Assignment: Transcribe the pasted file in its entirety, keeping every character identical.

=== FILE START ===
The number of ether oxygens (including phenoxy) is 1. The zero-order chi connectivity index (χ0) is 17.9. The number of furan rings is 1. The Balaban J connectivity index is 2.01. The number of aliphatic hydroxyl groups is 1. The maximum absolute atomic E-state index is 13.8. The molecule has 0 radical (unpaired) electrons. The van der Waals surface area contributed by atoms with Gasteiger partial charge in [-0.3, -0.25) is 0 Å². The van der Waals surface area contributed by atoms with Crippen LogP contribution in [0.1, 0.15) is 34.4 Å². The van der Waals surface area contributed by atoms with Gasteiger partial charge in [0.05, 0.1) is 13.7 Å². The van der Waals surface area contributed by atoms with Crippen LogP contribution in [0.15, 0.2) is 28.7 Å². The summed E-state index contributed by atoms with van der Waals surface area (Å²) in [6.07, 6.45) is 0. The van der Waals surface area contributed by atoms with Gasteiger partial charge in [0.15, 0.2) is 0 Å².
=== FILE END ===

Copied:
The number of ether oxygens (including phenoxy) is 1. The zero-order chi connectivity index (χ0) is 17.9. The number of furan rings is 1. The Balaban J connectivity index is 2.01. The number of aliphatic hydroxyl groups is 1. The maximum absolute atomic E-state index is 13.8. The molecule has 0 radical (unpaired) electrons. The van der Waals surface area contributed by atoms with Gasteiger partial charge in [-0.3, -0.25) is 0 Å². The van der Waals surface area contributed by atoms with Crippen LogP contribution in [0.1, 0.15) is 34.4 Å². The van der Waals surface area contributed by atoms with Gasteiger partial charge in [0.05, 0.1) is 13.7 Å². The van der Waals surface area contributed by atoms with Crippen LogP contribution in [0.15, 0.2) is 28.7 Å². The summed E-state index contributed by atoms with van der Waals surface area (Å²) in [6.07, 6.45) is 0. The van der Waals surface area contributed by atoms with Gasteiger partial charge in [0.15, 0.2) is 0 Å².